A web site called “Information is Beautiful” has an infographic it claims demonstrates the damage being done by carbon dioxide emissions and climate change. The graphic, however, shows how disingenuous the environmental left can be when it comes to climate science. Rather than using the “consensus” science, the graphic goes out of its way to cherry pick data from a range of sources. Ironically, some of the sources used contradict other sources.
For example, look at this estimate of sea level rise from the graphic.
The graphic claims sea levels will rise more than 33 inches by the end of the century, calling it “inevitable.” The source for this claim, however, is not the “consensus” science of the U.N. Intergovernmental Panel on Climate Change (IPCC). The source they list is a study from Vermeer and Rahmsdorf. Ironically, that study specifically admits it is out of the mainstream when it comes to sea level projections. They include this graphic (right) showing how different their projections are from the IPCC’s projections. Along the right hand side of the chart, the study’s authors list the IPCC’s Fourth Assessment Report (listed as “AR4″ in the graphic). Note that the projections in the study, repeated in the graphic, are much higher than the IPCC’s assessment.
The irony is that the “Information is Beautiful” web page with the graphic specifically cites the “Intergovernmental Panel on Climate Change 2007″ as a source. Given the chance, however, the graphic designer ditches that source in favor of a more alarmist study. The creators of this graphic have chosen their source not because it is consensus science but because it is alarmist. Politics trump science.
Of course the creators of the graphic would respond that the study on sea level is more recent than the IPCC report. They would claim it is “newer” science and therefore more accurate. That, however, is a phony excuse because elsewhere in the graphic they use sources that are older than the latest IPCC report.
For example, the authors claim certain cities would be “drowned” by 2100. The source is not the IPCC but the “Stern Review,” a report from the U.K. government published in 2006 prior to the most recent IPCC report. The Stern Review has been widely criticized for doing much of what the “Information is Beautiful” graphic does — using cherry-picked and outlying science rather than the consensus science.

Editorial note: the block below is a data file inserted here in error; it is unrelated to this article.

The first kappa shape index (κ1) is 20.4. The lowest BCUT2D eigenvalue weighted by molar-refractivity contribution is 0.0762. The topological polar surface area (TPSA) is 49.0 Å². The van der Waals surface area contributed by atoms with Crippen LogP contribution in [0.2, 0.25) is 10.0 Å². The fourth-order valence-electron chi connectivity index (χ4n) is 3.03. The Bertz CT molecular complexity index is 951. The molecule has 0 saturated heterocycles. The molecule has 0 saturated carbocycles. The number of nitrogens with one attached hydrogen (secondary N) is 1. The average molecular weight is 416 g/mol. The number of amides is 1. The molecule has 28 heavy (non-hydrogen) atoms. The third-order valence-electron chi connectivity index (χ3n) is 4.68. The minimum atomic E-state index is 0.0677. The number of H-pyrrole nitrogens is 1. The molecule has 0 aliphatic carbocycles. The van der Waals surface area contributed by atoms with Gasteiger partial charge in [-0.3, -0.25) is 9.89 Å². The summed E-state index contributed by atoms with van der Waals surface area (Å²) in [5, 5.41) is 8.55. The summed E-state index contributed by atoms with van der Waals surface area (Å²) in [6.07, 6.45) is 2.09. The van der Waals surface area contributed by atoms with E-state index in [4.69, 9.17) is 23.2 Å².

Perhaps the best example of choosing old and politicized claims over the scientific consensus is the claim about increased rainfall. The graphic claims an increase of “heavy rain over land” of 7% is inevitable. The source? A report from the Natural Resources Defense Council in 2011. They didn’t use the consensus science, but instead selected a highly biased and politicized source. They also claimed that hurricanes will become more destructive, saying a 7.5% increase in “hurricane destructiveness.” They cite the Natural Resource Council Report as the source. But before we even look at the actual consensus science, the number “7.5%” should raise a red flag. Using decimal points in an area where there is a great deal of uncertainty shows false precision.
Contrast that with a more recent, 2012, report by the IPCC itself on extreme weather and climate change. In contrast to the Information is Beautiful claim, the IPCC reports there is “low confidence in projections of changes in large-scale patterns of climate variability. Confidence is low in projections of changes in monsoons (rainfall, circulation) because there is little consensus in climate models regarding the sign of future change in the monsoons.” (Italics in the original) In other words, the IPCC says it is hard to know what the impact will be on the impact of hurricanes. In contrast with the false precision of the graphic, the IPCC admits it doesn’t even know whether the number and intensity of hurricanes will increase or decrease.
The most common source cited by Information is Beautiful, in fact, is not a scientific source at all but Mark Lynas’ book “Six Degrees: Our Future on a Hotter Planet.” Interestingly, Lynas is most known recently for his abrupt reversal on the issue of biotechnology crops, now arguing that opponents of such foods are anti-science.
The environmental left loves to lecture about their adherence to the consensus science, but graphics like this show their commitment to honesty is pretty thin. Given the chance to distort the science, they hide behind infographics like this one that ignore the consensus and cherry-pick the most political and alarmist claims.
Such manipulation isn’t an error. It is dishonest and is fundamentally disrespectful of the scientific process.